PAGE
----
You can also use mitered butt joints when creating other joints of other angles. For example, if you were making an octagonally-shaped picture frame, each of the eight angles would be 45-degrees (rather than 90-degrees in the previous case). As such, you would cut 22 1/2-degree angles on each end to create the butt joints.
Glue Holds the Joint:
As in a basic butt joint, the glue is the means for holding the joint. However, because both sides of the glue joint will be on porous end grain, you will likely need to use more woodworking glue than gluing on the side grain.
TIP: Be sure to dry-fit your pieces before applying glue, to ensure a proper fit.
For instance, if you’re making a picture frame, cut all lengths and angles, cross-check the frame for squareness, and make sure that the joints have no gaps before applying glue.
Use Mechanical Fasteners for Strength:
As with a basic butt joint, there isn’t a lot of strength in a mitered butt joint. As such, you may wish to strengthen the joint by using nails, brads, or screws to give lateral strength to the joint. If using hardwood, remember to pre-drill before installing screws to avoid splitting.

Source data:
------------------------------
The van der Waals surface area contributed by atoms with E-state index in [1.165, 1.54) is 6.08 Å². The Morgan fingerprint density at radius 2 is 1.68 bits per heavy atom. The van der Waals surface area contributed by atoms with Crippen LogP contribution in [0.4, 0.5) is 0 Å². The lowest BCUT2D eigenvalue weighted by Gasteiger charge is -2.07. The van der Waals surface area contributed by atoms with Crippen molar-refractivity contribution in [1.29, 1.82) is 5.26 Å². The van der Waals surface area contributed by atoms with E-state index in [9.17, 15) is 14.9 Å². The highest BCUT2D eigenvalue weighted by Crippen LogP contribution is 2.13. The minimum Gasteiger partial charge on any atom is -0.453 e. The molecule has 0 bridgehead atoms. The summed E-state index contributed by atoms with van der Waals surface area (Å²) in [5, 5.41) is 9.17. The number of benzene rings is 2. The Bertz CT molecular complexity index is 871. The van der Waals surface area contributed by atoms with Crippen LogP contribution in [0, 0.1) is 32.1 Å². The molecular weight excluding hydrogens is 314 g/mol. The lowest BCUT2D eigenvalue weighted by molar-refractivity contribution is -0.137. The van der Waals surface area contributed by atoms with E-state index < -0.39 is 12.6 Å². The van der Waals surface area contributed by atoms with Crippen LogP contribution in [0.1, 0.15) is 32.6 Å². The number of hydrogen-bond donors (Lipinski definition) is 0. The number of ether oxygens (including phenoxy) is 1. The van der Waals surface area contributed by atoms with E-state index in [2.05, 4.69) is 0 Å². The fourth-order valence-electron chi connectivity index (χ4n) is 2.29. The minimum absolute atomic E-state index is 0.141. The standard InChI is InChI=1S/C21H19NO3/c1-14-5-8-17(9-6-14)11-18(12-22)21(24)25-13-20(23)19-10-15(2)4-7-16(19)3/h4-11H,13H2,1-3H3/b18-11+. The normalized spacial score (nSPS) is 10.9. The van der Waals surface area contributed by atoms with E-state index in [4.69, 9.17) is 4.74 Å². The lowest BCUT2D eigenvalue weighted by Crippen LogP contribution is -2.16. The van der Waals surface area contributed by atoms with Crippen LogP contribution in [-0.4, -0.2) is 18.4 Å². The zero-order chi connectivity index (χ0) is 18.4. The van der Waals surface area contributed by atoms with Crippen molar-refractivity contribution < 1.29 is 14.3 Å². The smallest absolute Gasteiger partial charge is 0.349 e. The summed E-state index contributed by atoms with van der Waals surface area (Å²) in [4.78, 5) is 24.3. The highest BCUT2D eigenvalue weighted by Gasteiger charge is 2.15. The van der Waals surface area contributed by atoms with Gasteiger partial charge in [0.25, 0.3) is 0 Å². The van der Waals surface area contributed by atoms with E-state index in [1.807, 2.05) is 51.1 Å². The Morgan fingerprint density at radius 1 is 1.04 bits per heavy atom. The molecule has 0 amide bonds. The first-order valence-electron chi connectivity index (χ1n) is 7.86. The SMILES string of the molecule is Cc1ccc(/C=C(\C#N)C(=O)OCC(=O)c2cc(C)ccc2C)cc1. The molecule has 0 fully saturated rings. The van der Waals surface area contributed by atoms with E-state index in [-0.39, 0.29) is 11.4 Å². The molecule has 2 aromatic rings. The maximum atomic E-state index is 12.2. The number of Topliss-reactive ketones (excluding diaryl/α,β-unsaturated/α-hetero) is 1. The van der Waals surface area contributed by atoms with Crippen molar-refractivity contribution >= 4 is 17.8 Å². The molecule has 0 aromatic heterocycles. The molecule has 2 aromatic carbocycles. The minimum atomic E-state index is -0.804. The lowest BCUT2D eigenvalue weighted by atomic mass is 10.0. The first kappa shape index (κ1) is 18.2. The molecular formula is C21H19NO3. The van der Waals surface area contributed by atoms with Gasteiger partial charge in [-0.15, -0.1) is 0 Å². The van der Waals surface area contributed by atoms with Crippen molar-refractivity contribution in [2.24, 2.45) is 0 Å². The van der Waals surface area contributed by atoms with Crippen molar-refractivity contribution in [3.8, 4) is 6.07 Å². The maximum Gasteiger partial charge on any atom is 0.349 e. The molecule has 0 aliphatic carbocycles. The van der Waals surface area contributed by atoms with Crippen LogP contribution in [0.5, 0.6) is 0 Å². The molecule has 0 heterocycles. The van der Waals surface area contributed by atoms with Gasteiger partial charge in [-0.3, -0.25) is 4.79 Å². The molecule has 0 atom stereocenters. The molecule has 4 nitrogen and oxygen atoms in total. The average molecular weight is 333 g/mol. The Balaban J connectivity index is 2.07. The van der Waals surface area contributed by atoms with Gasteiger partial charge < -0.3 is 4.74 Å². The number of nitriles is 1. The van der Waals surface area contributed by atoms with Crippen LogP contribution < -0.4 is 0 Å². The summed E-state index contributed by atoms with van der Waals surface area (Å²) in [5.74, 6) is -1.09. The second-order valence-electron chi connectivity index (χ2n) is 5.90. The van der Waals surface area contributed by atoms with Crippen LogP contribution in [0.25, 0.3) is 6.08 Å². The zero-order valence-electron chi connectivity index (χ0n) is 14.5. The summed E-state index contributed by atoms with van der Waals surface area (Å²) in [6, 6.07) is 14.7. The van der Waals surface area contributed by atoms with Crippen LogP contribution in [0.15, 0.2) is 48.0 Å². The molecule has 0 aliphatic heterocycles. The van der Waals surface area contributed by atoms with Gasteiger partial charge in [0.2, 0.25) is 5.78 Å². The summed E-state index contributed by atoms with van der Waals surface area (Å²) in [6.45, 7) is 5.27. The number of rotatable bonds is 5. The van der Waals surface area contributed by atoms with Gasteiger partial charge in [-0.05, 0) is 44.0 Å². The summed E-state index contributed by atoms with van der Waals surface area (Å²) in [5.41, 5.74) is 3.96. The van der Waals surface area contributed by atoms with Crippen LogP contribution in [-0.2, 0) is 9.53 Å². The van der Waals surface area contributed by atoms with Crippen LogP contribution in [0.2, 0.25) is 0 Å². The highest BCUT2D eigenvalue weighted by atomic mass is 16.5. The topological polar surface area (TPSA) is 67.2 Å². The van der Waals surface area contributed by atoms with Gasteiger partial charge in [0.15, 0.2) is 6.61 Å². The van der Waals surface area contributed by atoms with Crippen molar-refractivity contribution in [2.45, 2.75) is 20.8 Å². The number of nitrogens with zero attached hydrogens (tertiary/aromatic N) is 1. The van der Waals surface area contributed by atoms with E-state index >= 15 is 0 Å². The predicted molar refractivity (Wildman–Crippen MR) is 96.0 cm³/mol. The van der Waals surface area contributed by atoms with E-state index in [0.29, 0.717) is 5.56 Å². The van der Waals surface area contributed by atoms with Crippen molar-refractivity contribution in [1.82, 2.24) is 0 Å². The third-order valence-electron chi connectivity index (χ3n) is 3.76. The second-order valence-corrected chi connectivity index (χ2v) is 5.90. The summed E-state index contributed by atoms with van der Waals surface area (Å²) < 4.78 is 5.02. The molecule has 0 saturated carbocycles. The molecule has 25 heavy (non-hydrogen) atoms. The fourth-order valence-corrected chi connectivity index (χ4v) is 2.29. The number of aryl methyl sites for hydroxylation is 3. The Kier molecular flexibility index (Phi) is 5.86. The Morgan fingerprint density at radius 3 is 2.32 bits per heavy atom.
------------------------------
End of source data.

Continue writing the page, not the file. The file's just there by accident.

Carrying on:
The Dado Wood Joint
Using a dado is a very functional and strong method for connecting two pieces of stock. Once you learn how to cut a dado, you’ll find these woodworking joints especially useful when building cabinets or bookshelves.
A dado is a groove cut into one piece of wood into which another piece of wood will fit snugly. For instance, when building a bookshelf using 3/4″ thick stock, one would cut a 3/4″ wide groove into the shelf standard and then glue the shelf into the groove.
Methods for Cutting Dadoes:
There are a few different methods for cutting a dado. Probably the most common way is to use a stacked dado head cutter on a table saw. This consists of two 8″ diameter, 1/8″-kerf saw blades with some 1/8″ & 1/16″ chippers in between. By adding or removing chippers, you can get pretty much any width groove between 1/4″ and 3/4″.